Aria Evans, the founder and Artistic Director of the Go To Company presents a visceral performance of Rated R to the 2016 Toronto Fringe Festival at the Randolph Theatre.
The first half of the one hour performance had various lightbulbs strewn across the stage to form a large circle. From the first second the single light bulb lit up I knew I was in for a immersive theatre experience.
RElapse, the first show, showcased the talents of Irvin Chow and Jesse Dell, a couple trapped in an emotionally and physically abusive relationship. At one moment Chow and Dell would be tenderly embracing, and in the next violently throwing each other to the floor. Evans brilliantly captured the equal partnership in their dynamic–both were vulnerable and powerful.
At times it was difficult to watch the violence each person was inflicting, but the movement portrayed the couple’s relationship realistically, making me feel deeply sympathetic for the inescapable, cyclical nature of this hurtful partnership. There were only 3 instances of dialogue, which I thought were unnecessary. Evans did all the vital character work with the movement, which was enough to fully portray the meaning she was searching for in this relationship. The dialogue slowed down the fluidity of the piece.
The second show, RANKED, featured six dancers, exploring the daily struggles that those disenfranchised by race and gender experience on a day-to-day basis. The piece delved into power dynamics, asking the question; who has power and privilege in society?
Evan’s demanded a high level of commitment and strength from her dancers and they delivered a powerful, gripping, suspenseful performance. The performers pushed the physicality of dance to its limits, showcasing the athleticism and full potential of the human body.
At various moments the dancers were climbing, pushing, supporting and lifting each other, constantly challenging one another to reach the top of the social hierarchy. At one moment, the dancers faced the audience in a straight line, and Jasmyne Fyffe slowly began to climb and walk across each of their backs. This was just one instance where I held my breath waiting to see if the dancers could push their bodies’ boundaries even further.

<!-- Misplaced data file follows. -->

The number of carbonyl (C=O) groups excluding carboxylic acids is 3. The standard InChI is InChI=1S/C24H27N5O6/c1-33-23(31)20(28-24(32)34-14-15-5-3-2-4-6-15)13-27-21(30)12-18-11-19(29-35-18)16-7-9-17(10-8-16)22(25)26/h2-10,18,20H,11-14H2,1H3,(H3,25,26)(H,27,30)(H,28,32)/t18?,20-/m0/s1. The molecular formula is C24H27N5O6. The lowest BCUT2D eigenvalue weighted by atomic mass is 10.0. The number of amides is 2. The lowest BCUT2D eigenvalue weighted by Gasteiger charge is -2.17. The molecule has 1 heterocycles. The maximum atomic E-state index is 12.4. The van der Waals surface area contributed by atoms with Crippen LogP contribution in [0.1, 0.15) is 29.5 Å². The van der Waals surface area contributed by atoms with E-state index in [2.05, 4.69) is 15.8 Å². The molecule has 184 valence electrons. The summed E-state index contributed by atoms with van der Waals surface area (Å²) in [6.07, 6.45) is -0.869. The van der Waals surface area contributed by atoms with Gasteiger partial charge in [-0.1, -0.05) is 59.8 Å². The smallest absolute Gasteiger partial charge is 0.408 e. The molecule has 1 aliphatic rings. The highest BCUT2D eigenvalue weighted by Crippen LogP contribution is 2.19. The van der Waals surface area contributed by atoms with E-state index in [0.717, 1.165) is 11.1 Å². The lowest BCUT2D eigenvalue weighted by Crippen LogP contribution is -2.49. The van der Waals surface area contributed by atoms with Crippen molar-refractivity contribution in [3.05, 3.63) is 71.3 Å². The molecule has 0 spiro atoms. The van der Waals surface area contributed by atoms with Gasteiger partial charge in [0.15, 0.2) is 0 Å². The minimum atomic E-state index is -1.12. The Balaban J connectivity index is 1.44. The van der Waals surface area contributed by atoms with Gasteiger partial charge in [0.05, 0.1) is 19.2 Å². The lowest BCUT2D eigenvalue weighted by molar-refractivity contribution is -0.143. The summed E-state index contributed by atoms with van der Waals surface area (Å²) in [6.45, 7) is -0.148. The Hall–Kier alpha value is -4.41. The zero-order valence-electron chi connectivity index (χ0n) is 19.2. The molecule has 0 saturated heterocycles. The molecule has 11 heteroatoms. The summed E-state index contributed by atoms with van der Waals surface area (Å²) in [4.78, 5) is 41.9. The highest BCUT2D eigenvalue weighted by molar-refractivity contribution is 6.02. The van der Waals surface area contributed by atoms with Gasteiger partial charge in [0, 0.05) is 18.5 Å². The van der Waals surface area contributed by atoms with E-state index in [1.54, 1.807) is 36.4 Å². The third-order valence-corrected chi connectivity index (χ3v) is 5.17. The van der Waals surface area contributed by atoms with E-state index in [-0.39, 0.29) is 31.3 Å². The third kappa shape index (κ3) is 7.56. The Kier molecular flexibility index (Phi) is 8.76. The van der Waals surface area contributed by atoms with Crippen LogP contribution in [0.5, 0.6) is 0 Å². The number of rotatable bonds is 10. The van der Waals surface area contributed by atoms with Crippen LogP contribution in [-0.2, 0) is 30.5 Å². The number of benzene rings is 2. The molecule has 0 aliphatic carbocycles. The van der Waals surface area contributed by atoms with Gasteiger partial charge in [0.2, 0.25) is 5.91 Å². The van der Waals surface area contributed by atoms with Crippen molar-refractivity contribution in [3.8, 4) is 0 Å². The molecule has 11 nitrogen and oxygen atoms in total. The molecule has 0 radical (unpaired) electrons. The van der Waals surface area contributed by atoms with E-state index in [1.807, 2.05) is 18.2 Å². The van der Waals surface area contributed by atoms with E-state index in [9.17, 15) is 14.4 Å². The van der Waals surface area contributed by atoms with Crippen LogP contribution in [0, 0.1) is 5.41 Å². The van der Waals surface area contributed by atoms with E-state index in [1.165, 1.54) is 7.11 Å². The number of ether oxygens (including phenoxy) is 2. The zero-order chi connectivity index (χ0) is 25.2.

Evans is an emerging interdisciplinary artist focusing on important and relevant cultural issues. If this is the work she is producing at the beginning of her artistic journey then it will be exciting to witness what Evans will produce throughout the rest of her career.
Evans created an engaging performance through movement, which is a testament to her vision and the talent of the performers. I would highly recommend this piece of theatre which is excitedly exploring new terrain.
- Rated R is showing at the. Randolph Theatre. (736 Bathurst St.)
- Tickets are $12 in advance and $10 at the door and can be bought here or from the Fringe Club at Honest Ed’s Alley, and — if any remain — from the venue’s box office starting one hour before curtain.
- Be aware that Fringe performances always start exactly on time, and that latecomers are never permitted.
- This venue is wheelchair accessible.
- The performances are accessible for non-English speakers.
- July 1st at 3:30 PM
- July 3rd at 8:45 PM
- July 4th at 12:45 PM
- July 6th at 5:45 PM
- July 7th at 3:30 PM
- July 8th at 11:00 PM
- July 10th at 7:00 PM
Photo of Jasmyn Fyffe, Kassi Scott, Kathia Wittenborn, Peter Kelly, Pulga Muchochoma, Mateo Torres by Aria Evans.
One thought on “Rated R (The Go To Company) 2016 Toronto Fringe Review”
It was visually mesmerizing. I’m not so into dance, but I couldn’t take my eyes off the performers.
The take down and set up between the two halves was long. A few people left. If there was some way of getting the lights off stage faster so the break wasn’t so long, this would help.
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